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Thursday, Dec. 18, 2014

The A-Team / *** (PG-13)

Posted Friday, June 18, 2010, at 9:59 PM

(Photo)
Bradley Cooper and Liam Neeson lead "The A-Team" in the feature film reboot of the popular 80s TV show.
20th Century Fox presents a film directed by Joe Carnahan. Written by Carnahan & Brian Bloom and Skip Woods. Based on the television series created by Frank Lupo & Stephen J. Cannell. Running time: 118 min. Rated PG-13 (for intense sequences of action and violence throughout, language and smoking).

"Overblown is underrated."

--Hannibal, "The A-Team" (2010)

I have to say, as a film critic in an age when we go to the cinema to witness alien robot races battling over the planet for who knows what purpose or cursed, motorcycle-riding superheroes with flaming skull heads, I don't generally agree with Hannibal's sentiment. The film version of the 80's television show "The A-Team" certainly adheres to its own statement by being a balls out, overblown, ridiculous, absurd, explosion-filled, wacky action comedy that barely stops for a breath of air between its bloody hand-to-hand combat, highflying air scuttles, grave threats and snappy witticisms. And I'm almost ashamed to admit, I loved every minute of it.

I don't think I would truly qualify as a "fan" of the television series, although I did watch it in my youth. I' am sure that were I to pull up some episodes on You Tube today, I'd be greatly disappointed. I wouldn't have been surprised had that been my reaction to the feature-length motion picture reboot. The movie is something wittier than the television show and something pumped up on action film steroids above what the TV show was. But, it captures the core characters of the show, possibly even better than the show itself did.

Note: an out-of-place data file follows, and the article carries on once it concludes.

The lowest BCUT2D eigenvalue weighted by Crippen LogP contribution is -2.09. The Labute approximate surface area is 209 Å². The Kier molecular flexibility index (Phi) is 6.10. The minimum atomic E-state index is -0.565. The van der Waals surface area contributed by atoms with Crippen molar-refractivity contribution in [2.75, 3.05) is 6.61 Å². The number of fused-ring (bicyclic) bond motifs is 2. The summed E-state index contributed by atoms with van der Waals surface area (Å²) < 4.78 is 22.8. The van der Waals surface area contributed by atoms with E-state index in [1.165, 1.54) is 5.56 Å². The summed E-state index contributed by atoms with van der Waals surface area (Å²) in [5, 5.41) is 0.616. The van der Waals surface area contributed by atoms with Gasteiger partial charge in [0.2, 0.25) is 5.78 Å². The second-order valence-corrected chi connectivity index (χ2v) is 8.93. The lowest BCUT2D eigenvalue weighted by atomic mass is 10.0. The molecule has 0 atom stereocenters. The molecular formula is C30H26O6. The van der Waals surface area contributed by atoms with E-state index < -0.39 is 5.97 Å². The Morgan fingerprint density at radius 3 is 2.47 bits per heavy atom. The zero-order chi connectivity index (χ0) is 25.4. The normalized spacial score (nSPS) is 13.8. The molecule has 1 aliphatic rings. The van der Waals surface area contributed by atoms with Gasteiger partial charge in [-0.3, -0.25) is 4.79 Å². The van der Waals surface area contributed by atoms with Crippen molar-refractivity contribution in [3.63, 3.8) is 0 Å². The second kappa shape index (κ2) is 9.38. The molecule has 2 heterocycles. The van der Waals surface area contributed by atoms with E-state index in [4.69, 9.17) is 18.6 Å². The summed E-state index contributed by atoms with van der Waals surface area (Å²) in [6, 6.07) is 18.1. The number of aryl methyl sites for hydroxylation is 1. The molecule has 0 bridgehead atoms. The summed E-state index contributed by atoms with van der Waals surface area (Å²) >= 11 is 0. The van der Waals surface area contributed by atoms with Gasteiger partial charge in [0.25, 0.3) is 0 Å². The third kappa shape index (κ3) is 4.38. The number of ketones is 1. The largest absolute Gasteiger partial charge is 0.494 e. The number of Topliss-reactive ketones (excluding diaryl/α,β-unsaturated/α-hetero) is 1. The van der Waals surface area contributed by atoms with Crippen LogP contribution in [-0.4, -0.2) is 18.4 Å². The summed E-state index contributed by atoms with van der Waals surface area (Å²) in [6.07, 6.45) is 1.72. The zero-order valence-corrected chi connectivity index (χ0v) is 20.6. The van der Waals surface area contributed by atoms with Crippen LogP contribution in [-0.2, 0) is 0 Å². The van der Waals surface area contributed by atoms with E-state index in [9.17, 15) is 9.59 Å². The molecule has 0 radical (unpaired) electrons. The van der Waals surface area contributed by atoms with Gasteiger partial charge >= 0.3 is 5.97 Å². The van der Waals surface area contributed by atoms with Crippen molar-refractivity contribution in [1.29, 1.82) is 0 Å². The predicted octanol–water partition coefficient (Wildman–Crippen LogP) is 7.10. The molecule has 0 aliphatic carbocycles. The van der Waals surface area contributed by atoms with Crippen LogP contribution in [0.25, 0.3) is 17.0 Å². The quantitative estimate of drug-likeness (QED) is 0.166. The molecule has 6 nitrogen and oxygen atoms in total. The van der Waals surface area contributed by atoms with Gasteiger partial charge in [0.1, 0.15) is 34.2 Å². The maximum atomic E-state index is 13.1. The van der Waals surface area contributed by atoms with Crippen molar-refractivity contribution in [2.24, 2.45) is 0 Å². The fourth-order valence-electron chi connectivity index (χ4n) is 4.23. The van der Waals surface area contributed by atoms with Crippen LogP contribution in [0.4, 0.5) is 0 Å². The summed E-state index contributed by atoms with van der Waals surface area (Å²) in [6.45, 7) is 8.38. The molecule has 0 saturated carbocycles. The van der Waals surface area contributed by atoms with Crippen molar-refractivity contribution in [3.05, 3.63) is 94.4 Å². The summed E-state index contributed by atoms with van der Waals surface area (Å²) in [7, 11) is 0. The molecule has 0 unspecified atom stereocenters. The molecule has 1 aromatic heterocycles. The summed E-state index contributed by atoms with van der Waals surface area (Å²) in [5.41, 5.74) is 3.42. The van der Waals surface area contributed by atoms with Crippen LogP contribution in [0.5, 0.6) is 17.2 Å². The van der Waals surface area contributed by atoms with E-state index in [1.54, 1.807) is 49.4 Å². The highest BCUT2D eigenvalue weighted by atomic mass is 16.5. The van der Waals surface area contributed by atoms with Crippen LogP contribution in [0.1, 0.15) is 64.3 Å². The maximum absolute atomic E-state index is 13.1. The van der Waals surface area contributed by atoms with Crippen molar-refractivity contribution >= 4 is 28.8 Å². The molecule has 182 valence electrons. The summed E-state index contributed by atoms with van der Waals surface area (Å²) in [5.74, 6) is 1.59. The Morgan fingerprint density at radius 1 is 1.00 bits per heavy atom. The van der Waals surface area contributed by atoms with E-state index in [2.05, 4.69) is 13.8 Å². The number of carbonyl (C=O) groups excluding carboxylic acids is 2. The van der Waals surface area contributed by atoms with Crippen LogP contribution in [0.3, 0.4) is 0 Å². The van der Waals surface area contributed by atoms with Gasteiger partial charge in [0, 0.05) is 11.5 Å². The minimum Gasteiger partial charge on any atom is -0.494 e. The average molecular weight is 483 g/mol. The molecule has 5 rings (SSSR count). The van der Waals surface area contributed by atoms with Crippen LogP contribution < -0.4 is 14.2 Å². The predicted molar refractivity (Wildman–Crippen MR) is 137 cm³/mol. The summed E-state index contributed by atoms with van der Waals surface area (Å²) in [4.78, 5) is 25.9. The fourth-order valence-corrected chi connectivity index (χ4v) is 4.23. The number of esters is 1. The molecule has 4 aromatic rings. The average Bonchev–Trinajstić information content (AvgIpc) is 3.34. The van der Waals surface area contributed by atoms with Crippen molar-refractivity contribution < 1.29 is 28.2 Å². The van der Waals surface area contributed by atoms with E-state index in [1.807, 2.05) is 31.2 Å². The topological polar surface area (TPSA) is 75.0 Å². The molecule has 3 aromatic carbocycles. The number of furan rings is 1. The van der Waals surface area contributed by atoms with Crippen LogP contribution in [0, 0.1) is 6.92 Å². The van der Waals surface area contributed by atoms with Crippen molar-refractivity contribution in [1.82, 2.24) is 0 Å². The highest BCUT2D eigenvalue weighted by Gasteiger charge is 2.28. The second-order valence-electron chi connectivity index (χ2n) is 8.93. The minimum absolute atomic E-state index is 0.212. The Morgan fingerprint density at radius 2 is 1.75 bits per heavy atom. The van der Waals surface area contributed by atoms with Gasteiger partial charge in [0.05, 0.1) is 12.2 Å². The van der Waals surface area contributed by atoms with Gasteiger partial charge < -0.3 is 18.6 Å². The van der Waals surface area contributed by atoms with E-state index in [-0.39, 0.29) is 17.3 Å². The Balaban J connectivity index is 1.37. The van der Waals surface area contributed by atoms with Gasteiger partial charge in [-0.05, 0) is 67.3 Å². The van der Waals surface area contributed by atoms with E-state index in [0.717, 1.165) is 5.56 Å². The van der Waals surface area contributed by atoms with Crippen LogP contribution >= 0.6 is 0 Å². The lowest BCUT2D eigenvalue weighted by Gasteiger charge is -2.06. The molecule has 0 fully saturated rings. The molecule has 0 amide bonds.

The A-Team is made up of four former Airborne Rangers. Colonel John "Hannibal" Smith is the leader, the man who always has a plan, a plan that is always unusual in its unique complexity and execution. Lieutenant Templeton "Faceman" Peck is the good-looking second, the gigolo who always ends up with the girl and often finds himself in the most awkward situations. Bosco B.A. Baracus is the muscle with oddly innocent weaknesses; in this particular case he's an Airborne Ranger with a fear of flying. H. M. "Howling Mad" Murdock is the team's pilot, who seems to be a few sockets short of a complete ratchet set and, as explained in the film's opening action sequence, is directly responsible for Bosco's aerophobia. There are other characters in this movie, but it's obvious that director Joe Carnahan ("Smokin' Aces") and his co-screenwriters Brian Bloom and Skip Woods don't care about anybody else in this movie but The A-Team. This is particularly distressing in Bloom's case since he actually plays one of the film's underdeveloped villains.